Estonians and their neighbours

Source: Jaanus Ree, Visit Estonia

Estonians and their neighbours


Mihkel RaudWriter

“For what do we live, but to make sport for our neighbours and laugh at them in our turn?” asked the British novelist Jane Austen. When searching for a nation who would match this description the best, Estonians would be clear favourites.

Although Estonians actually have a lot of respect for their neighbours. Thanks to the Finns, Estonians were able to get a few “real” treats during the Soviet occupation – when Finnish friends visited, they brought along chewing gum, Coca-Cola, jeans and other wonders of the free world, which Estonians had only heard of.

But Estonians can also be a little bit envious of the Finns. This is because our northern neighbours have always had better luck than the Estonians – they didn’t have to put up with Russian occupation or anything. While Estonians where stuck serving overseers from the Kremlin, Finns were free to enjoy capitalism and economic growth. Prior to the World War II, Estonian economy had been in better state than that of Finland, or at least that’s what Estonians like reiterating at every chance they get, but Russians took hold of Estonia and did everything in their power to rid the locals of their industriousness. At the same time the Finns, however, were doing better than ever. This is likely the main reason why Estonians – especially after a few drinks – love to talk smack about the Finns behind their back; they wouldn’t dare to say anything to their face though. After all, we are brother nations.

Estonians at sea

Photo by: Stina Kase 

Luckily there is another nation in Europe, with whom both Estonians and the Finns have a bone to pick and who makes for a great object of gossip when the two nations meet. Naturally, we’re speaking of the Swedes, who are doing even better than the Finns and therefore turn Estonians especially green with envy.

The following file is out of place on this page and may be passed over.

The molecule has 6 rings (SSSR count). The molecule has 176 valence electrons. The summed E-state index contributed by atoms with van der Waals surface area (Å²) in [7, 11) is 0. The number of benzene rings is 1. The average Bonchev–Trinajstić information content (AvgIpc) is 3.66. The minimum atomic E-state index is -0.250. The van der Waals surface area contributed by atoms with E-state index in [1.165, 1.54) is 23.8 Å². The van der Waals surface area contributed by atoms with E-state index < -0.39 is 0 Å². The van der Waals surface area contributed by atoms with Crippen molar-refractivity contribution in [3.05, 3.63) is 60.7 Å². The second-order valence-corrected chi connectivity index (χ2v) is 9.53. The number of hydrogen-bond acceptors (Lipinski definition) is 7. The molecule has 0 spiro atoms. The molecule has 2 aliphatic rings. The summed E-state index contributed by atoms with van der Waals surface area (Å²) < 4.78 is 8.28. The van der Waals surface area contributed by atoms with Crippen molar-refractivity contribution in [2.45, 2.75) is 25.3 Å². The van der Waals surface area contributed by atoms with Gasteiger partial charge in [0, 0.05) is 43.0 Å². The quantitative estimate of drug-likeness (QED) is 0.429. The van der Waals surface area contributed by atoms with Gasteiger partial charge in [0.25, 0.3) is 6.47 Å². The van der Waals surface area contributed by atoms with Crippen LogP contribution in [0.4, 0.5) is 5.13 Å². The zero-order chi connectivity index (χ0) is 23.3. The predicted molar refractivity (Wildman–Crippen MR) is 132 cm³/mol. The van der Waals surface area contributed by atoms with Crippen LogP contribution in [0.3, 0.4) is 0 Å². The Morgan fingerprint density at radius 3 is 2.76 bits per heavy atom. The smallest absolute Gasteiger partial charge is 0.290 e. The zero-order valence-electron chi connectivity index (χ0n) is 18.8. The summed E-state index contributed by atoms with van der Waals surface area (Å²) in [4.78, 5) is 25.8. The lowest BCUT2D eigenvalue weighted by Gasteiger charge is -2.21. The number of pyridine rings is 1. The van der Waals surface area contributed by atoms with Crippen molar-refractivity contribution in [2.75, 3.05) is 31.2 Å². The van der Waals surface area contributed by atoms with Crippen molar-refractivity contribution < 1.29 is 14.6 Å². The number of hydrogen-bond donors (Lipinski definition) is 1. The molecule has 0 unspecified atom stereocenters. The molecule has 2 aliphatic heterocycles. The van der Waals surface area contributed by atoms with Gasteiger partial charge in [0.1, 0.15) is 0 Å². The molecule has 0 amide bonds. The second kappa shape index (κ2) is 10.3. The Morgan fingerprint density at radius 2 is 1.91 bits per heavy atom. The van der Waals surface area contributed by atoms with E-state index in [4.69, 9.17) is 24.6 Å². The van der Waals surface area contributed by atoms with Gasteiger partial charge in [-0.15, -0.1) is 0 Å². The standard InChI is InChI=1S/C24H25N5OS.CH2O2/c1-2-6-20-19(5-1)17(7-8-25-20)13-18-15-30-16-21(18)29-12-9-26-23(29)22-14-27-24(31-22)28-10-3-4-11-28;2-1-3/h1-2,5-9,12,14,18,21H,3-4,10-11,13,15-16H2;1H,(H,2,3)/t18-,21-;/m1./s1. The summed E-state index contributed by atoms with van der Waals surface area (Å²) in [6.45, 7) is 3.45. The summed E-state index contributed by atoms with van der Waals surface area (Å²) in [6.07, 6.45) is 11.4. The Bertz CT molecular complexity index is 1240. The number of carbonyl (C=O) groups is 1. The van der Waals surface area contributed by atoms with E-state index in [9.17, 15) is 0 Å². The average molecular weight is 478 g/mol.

Distrustful Estonian

Photo by: Rasmus Jurkatam, Visit Estonia

What infuriates Estonians the most here is of course that fact that all the large banks operating in Estonia are owned by the Swedes. Swedish bankers require the payment of obrok for every little thing: paying for bread at the store – cling!, the riches of Swedish bankers grow by a few cents without them having to lift a finger. Sending alimony to your ex – cling!, a Swedish banker smiles an even wider smile. Paying up a traffic fine – cling!, you’ve delighted another Swedish banker. Swedish bankers get their small yet unavoidable share even when you’re just buying a lolly for your child.

However, during critical moments, Estonians maintain solidarity with their neighbours. For example, during the Eurovision Song Contest, which is loved by many here, Estonians always give their maximum points to the Swedes, Finns, Latvians or even Russians. It’s not a problem to gossip about neighbours as an innocent past time, as Estonians actually love their neighbours. They love everyone else as well, regardless of not being the best at showing this love.

Friends taking a walk

Photo by: Rasmus Jurkatam, Visit Estonia

Last updated : 31.03.2020

In category: History & culture